Orionid Meteor Shower Night Two: Bring A Hoodie! [Livestream]

Did you catch the Orionid meteor shower during its peak last night? If not, social space media has you covered — and more sky fireballs are still to come this evening.

The Orionid meteor shower, like any sky show, is affected in many ways by locality. If you’ve got cloud cover or the shower peaks in your area at an inconvenient time, you may not have a shot at watching the astronomical event.

One Arizona meteorologist explained that the window in that state ranged in the approximate block of four hours — but those with nine to five jobs might not have been up and spying it:

“ABC15 Meteorologist Laura Thomas says the meteor shower will peak between 2 a.m. and 6 a.m. in Arizona… Thomas says you may see from 20 to 25 meteors per hour… But, she also says the bright moon could affect viewing.”

Last night (October 20, 2013) was the first of two in which the Orionid meteor shower would be visible in night skies — and tonight, if you missed it, you can still catch the stunning display of green and orange lights… and even the occasional fireball.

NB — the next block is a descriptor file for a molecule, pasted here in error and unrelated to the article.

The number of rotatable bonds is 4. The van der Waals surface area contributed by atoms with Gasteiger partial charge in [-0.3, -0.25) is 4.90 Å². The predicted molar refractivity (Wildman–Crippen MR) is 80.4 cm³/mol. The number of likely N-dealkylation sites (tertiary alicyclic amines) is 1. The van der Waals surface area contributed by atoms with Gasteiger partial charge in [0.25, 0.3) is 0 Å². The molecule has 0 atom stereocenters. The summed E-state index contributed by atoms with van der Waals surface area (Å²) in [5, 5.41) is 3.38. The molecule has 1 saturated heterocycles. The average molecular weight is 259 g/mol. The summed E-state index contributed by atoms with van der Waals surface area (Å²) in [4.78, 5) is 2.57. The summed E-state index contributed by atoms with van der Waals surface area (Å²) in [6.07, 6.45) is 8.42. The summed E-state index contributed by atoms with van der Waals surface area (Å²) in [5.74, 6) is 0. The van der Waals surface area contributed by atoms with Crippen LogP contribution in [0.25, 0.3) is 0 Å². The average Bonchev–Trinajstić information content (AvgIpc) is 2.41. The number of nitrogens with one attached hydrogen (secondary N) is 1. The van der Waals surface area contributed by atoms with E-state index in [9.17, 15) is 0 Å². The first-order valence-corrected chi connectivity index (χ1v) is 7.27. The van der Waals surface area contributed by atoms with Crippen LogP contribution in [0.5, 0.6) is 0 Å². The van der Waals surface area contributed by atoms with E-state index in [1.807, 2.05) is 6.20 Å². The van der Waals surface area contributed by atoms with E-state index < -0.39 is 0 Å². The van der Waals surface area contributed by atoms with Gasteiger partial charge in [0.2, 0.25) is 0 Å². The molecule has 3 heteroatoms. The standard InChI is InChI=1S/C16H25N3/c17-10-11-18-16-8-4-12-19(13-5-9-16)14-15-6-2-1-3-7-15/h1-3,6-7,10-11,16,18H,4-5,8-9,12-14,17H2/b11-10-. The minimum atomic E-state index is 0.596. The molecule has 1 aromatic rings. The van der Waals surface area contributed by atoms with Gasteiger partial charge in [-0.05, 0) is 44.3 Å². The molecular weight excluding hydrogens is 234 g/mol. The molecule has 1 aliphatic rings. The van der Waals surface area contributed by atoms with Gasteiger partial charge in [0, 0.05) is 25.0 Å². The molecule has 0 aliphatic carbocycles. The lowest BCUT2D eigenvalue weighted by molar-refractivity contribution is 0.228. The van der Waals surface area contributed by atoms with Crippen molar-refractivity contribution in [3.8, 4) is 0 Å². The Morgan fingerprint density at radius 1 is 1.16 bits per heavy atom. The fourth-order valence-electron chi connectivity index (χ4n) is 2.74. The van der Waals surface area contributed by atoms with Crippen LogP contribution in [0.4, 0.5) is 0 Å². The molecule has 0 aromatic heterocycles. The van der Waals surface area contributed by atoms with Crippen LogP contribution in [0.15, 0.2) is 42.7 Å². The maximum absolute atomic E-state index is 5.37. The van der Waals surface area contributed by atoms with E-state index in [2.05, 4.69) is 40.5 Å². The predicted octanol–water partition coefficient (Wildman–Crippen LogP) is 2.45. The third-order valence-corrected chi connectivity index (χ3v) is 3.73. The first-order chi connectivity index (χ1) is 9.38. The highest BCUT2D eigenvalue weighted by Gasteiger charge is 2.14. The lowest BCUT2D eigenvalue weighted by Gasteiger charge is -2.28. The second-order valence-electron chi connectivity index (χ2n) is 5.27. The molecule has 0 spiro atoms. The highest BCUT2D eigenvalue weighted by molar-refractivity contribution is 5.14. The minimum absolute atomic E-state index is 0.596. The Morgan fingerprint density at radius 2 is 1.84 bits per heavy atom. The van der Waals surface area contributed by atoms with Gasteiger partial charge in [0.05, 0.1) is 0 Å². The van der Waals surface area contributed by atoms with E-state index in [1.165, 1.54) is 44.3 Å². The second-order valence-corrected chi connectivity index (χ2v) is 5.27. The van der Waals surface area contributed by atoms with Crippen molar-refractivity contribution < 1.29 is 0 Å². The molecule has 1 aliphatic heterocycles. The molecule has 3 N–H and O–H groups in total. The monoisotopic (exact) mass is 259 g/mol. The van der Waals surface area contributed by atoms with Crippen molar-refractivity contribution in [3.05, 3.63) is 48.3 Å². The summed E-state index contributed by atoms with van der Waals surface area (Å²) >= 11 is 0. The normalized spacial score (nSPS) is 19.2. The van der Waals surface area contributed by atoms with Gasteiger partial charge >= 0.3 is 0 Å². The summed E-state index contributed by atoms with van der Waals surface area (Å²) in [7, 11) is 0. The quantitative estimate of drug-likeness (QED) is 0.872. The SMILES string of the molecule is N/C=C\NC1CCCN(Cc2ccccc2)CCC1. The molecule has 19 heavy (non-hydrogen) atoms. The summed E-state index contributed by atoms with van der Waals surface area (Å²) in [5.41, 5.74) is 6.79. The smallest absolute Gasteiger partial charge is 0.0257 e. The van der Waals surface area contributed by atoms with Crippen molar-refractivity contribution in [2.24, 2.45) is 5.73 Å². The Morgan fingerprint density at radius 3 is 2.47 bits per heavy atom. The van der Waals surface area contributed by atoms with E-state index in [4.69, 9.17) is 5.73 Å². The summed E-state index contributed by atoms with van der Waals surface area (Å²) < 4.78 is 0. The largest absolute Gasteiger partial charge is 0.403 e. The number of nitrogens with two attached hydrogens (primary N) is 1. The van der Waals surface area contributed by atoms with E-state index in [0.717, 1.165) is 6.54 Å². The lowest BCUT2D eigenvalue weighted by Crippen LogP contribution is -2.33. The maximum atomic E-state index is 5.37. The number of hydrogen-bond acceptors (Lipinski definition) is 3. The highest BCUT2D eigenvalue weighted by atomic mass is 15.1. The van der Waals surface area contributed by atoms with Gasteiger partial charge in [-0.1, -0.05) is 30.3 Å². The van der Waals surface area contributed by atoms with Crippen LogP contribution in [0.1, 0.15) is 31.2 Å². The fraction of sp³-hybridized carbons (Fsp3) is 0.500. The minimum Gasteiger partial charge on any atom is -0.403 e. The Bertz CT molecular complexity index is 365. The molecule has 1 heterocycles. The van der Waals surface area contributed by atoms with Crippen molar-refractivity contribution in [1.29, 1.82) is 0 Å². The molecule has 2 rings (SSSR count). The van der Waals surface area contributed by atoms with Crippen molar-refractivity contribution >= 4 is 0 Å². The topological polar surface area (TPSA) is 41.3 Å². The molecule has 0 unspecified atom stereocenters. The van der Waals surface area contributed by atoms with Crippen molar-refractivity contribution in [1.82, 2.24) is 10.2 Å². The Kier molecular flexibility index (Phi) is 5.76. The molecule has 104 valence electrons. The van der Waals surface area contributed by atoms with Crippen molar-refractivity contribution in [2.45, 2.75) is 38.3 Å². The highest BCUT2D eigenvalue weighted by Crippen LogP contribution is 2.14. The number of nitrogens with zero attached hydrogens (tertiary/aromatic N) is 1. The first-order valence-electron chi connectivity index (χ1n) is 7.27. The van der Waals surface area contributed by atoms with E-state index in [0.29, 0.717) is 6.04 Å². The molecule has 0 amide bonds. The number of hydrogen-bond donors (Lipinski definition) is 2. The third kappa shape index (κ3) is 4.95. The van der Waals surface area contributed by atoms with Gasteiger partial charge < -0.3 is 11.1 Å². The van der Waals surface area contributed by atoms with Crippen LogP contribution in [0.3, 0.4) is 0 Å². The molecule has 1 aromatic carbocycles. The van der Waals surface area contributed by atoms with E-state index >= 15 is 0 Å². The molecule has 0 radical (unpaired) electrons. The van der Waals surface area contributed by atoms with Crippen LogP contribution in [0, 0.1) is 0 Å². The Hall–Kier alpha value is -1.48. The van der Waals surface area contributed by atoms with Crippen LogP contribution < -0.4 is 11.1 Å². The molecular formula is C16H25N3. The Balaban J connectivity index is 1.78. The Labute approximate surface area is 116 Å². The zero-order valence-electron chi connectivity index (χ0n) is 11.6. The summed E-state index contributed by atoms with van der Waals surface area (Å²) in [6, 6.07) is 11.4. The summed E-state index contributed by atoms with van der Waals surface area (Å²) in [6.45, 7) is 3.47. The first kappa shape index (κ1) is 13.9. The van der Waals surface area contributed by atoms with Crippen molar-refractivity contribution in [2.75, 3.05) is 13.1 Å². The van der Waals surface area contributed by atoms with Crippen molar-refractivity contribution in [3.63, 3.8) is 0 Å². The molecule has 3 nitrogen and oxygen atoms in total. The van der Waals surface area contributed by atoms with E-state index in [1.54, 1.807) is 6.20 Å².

The Los Angeles Times explains why the Orionid meteor shower creates such unique night-sky sights, saying a rapid atmosphere trajectory fires the bits of space debris up like Christmas lights in the night sky for eager stargazers:

“Orionids are known for their speed. They travel about 148,000 mph into Earth’s atmosphere, according to a NASA report. Because they move so fast, they can leave glowing “trains” and are more likely than some other meteors to become fireballs — meteors that glow at least as brightly as Jupiter or Venus in the night sky.”

Anthony Cook is the main dude at the telescope program at Griffith Observatory, and he explains that this year’s Orionid meteor shower is going to be slightly less visible, competing with the full moon.

(Watch the Orionid livestream below.)

“With city lights and the moonlight, you might be lucky to see two an hour… But if they are bright, it will be like free fireworks.”

But Cook also says it’s worth getting out and gazing upwards right now anyway, adding that “even in the suburban light bubble, the sky is really pretty at dawn right now.”

Planning on trying for night two of the Orionid meteor shower? Experts say your best shot will come from finding a spot with very low light pollution — such as a dark area with no parking lots or city lights nearby — and bring a hoodie, for crying out loud. It’s October.

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